This excerpt taken from the NBG 20-F filed Jul 15, 2009.
Recent Market and Regulatory Developments
Since September 2007, the global financial system has experienced difficult credit and liquidity conditions and disruptions leading to a lack of liquidity, greater volatility and general widening of credit spreads. In September 2008, global financial markets deteriorated sharply following the bankruptcy filing by Lehman Brothers. In the days that followed, it became apparent that a number of other major financial institutions, including some of the largest global commercial banks, investment banks, mortgage lenders, mortgage guarantors and insurance companies, were experiencing significant difficulties. As a result of the increasingly turbulent conditions in the global financial markets in the
second half of 2008, there has been a significant deterioration in the interbank and term funding markets as well as a material reduction in the availability of longer-term funding. In addition, the world's largest developed economies are widely considered to be in the midst of, or about to enter, economic recessions.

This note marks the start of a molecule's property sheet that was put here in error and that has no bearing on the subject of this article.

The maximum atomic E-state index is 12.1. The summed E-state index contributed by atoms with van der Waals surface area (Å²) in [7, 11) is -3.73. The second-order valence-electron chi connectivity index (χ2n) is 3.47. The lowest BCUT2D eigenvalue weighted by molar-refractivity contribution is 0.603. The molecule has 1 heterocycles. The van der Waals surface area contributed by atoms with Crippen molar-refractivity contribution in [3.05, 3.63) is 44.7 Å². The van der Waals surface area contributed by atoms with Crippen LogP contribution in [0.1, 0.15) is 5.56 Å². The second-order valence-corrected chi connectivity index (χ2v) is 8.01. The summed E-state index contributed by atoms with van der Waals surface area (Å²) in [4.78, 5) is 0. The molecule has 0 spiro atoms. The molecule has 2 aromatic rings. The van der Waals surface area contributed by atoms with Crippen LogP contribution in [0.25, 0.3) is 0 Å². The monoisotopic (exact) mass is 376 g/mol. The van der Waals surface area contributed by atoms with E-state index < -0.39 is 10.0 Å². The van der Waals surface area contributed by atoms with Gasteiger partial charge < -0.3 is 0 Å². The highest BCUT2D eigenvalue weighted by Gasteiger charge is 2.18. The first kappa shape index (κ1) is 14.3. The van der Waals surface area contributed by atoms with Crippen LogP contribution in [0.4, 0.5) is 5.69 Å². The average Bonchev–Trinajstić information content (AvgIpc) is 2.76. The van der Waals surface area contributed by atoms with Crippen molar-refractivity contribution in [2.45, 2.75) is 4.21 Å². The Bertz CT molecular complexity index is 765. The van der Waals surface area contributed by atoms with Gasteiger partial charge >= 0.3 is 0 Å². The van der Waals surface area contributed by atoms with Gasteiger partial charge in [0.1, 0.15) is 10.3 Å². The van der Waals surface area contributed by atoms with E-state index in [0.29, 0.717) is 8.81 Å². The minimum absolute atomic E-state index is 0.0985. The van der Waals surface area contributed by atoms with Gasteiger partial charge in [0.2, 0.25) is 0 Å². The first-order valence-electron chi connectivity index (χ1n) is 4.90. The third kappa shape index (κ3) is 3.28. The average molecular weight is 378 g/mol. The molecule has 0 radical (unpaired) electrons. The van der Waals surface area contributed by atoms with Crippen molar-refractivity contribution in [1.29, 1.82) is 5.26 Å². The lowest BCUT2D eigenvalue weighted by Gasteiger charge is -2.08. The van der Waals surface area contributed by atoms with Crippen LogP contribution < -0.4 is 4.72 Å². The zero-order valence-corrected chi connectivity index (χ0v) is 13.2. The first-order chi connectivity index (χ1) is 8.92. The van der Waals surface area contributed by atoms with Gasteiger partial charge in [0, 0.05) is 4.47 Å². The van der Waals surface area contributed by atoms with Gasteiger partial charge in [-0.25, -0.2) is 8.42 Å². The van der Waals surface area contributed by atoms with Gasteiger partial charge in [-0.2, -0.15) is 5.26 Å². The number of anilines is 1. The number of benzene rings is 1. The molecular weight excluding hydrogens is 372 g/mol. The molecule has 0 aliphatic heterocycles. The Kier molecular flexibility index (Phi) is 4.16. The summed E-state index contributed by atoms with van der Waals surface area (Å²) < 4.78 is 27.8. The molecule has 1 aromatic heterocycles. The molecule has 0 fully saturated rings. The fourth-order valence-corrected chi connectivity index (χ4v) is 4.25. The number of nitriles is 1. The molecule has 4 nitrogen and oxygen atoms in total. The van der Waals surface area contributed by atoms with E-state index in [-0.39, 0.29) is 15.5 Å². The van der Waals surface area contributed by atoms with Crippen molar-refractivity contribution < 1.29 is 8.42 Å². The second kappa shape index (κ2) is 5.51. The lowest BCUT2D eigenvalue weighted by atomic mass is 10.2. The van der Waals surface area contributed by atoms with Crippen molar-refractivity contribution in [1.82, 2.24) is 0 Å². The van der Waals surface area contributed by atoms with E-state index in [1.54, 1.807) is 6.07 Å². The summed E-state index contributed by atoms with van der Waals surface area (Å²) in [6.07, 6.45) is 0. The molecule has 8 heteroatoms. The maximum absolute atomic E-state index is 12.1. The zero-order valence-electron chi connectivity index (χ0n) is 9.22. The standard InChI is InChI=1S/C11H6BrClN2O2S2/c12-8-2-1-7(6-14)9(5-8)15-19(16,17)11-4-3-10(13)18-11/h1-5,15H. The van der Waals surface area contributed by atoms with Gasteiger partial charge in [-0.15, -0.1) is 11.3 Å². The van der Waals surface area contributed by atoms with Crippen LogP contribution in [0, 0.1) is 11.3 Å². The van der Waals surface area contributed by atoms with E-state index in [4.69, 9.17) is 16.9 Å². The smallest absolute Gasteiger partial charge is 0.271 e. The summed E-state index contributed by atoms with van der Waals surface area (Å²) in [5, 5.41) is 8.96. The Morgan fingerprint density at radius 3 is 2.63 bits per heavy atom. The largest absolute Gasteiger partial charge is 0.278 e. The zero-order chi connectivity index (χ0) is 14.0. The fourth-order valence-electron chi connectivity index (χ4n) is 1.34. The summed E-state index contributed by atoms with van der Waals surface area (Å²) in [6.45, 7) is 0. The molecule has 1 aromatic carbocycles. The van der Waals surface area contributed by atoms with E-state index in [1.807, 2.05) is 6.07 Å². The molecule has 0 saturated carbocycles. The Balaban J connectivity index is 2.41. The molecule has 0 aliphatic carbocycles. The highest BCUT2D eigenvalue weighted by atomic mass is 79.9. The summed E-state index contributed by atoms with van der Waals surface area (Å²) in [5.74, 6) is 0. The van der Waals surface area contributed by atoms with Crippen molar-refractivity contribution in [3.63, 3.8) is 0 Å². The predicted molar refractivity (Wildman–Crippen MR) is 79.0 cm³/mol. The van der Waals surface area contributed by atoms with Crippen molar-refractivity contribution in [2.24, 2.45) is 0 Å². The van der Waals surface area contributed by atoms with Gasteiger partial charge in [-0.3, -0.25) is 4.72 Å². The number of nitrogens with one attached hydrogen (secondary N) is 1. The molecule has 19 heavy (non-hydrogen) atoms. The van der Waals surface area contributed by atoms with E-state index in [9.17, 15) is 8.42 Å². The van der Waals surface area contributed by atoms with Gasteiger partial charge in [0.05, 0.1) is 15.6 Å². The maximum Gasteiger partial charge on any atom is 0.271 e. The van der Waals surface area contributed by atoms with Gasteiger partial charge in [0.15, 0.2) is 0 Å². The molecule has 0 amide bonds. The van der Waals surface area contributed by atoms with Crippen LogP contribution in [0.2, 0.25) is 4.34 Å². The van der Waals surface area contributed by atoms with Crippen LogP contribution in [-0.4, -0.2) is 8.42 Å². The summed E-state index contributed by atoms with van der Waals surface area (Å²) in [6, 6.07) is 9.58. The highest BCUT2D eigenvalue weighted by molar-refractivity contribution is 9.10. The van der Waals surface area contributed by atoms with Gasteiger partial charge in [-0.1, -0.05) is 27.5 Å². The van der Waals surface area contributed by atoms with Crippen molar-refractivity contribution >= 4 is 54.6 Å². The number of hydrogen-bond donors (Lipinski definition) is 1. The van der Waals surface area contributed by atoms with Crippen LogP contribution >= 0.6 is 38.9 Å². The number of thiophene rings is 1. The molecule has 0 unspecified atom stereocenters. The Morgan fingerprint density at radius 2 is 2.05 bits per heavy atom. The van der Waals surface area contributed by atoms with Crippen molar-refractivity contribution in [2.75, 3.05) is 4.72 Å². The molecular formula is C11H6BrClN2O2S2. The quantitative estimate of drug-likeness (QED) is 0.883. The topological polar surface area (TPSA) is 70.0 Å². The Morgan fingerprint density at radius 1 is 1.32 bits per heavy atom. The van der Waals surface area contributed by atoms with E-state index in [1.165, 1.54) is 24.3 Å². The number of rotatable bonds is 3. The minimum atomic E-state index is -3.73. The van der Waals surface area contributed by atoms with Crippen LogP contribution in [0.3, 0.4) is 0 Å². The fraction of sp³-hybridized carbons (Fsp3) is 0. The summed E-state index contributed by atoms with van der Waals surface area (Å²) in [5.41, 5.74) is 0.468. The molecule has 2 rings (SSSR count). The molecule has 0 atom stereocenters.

In an attempt to stabilize the financial system, US and European governments (including Greece) have intervened in the global financial markets on an unprecedented scale. Despite these interventions, global investor confidence remains low and credit remains relatively scarce. On November 25, 2008, the Greek parliament approved a €28 billion plan for the support of the liquidity of the Greek Economy with the main goal of strengthening Greek banks' capital and liquidity position. The plan is comprised of three tranches, consisting of up to €5 billion in non-dilutive capital designed to increase Tier I ratios of participating banks; up to €15 billion in guarantees for short-term borrowings of participating banks; and up to €8 billion in short-term debt instruments issued to the participating banks by the Public Debt Management Agency. Participating banks are expected to use the proceeds from the guarantee and liquidity facilities to provide mortgage and SME lending in Greece, directing guarantee facility proceeds toward corporate borrowers of significant importance to Greece's development.
Although we believe we have adequate liquidity and sound capital ratios, we have agreed to participate in the Hellenic Republic bank support plan along with other major Greek banks, and we have participated in two of the three pillars of the plan as of the date of this Annual Report an issuance of preference shares to the Hellenic Republic and an issuance of floating rate notes guaranteed by the Hellenic Republic. Our principal reasons for participating are:
Financings relating to our participation in the Hellenic Republic bank support plan are discussed in Item 5.B, "Liquidity & Capital ResourcesRecent Financings-Financings Under the Hellenic Republic Bank Support Plan".